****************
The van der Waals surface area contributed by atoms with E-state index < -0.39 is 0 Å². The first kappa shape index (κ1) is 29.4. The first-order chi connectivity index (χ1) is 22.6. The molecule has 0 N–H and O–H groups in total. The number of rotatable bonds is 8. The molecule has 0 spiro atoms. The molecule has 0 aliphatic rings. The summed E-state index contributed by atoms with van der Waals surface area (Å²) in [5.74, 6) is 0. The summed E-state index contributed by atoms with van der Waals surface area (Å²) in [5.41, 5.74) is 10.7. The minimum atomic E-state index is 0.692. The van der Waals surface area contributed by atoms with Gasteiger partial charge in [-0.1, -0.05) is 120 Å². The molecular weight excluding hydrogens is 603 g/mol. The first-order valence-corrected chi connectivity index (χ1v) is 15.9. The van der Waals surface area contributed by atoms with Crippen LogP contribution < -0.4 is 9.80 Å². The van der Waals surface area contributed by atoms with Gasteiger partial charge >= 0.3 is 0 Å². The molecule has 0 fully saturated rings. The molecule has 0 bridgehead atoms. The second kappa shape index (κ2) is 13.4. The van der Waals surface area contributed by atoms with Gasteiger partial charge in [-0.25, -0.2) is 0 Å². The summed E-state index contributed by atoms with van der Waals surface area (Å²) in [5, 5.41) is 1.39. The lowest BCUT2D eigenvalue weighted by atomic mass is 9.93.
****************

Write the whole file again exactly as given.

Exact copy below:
The van der Waals surface area contributed by atoms with E-state index < -0.39 is 0 Å². The first kappa shape index (κ1) is 29.4. The first-order chi connectivity index (χ1) is 22.6. The molecule has 0 N–H and O–H groups in total. The number of rotatable bonds is 8. The molecule has 0 spiro atoms. The molecule has 0 aliphatic rings. The summed E-state index contributed by atoms with van der Waals surface area (Å²) in [5.74, 6) is 0. The summed E-state index contributed by atoms with van der Waals surface area (Å²) in [5.41, 5.74) is 10.7. The minimum atomic E-state index is 0.692. The van der Waals surface area contributed by atoms with Gasteiger partial charge in [-0.1, -0.05) is 120 Å². The molecular weight excluding hydrogens is 603 g/mol. The first-order valence-corrected chi connectivity index (χ1v) is 15.9. The van der Waals surface area contributed by atoms with Crippen LogP contribution < -0.4 is 9.80 Å². The van der Waals surface area contributed by atoms with Gasteiger partial charge >= 0.3 is 0 Å². The molecule has 0 fully saturated rings. The molecule has 0 bridgehead atoms. The second kappa shape index (κ2) is 13.4. The van der Waals surface area contributed by atoms with Gasteiger partial charge in [-0.25, -0.2) is 0 Å². The summed E-state index contributed by atoms with van der Waals surface area (Å²) in [5, 5.41) is 1.39. The lowest BCUT2D eigenvalue weighted by atomic mass is 9.93.